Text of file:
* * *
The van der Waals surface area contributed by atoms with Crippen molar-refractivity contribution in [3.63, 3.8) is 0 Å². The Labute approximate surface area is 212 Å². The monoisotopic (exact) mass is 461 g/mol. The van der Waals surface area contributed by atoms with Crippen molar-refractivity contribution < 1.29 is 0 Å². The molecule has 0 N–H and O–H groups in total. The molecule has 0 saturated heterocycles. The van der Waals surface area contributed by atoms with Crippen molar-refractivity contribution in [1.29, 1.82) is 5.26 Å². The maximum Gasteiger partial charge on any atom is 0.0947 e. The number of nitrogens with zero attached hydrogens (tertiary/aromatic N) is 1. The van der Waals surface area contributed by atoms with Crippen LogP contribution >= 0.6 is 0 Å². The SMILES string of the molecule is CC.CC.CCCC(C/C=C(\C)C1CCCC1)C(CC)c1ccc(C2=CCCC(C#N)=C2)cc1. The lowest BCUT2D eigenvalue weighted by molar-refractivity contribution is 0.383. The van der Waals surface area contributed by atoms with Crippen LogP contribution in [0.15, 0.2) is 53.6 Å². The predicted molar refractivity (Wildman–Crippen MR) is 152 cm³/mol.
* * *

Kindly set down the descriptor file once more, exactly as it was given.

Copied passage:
The van der Waals surface area contributed by atoms with Crippen molar-refractivity contribution in [3.63, 3.8) is 0 Å². The Labute approximate surface area is 212 Å². The monoisotopic (exact) mass is 461 g/mol. The van der Waals surface area contributed by atoms with Crippen molar-refractivity contribution < 1.29 is 0 Å². The molecule has 0 N–H and O–H groups in total. The molecule has 0 saturated heterocycles. The van der Waals surface area contributed by atoms with Crippen molar-refractivity contribution in [1.29, 1.82) is 5.26 Å². The maximum Gasteiger partial charge on any atom is 0.0947 e. The number of nitrogens with zero attached hydrogens (tertiary/aromatic N) is 1. The van der Waals surface area contributed by atoms with Crippen LogP contribution >= 0.6 is 0 Å². The SMILES string of the molecule is CC.CC.CCCC(C/C=C(\C)C1CCCC1)C(CC)c1ccc(C2=CCCC(C#N)=C2)cc1. The lowest BCUT2D eigenvalue weighted by molar-refractivity contribution is 0.383. The van der Waals surface area contributed by atoms with Crippen LogP contribution in [0.15, 0.2) is 53.6 Å². The predicted molar refractivity (Wildman–Crippen MR) is 152 cm³/mol.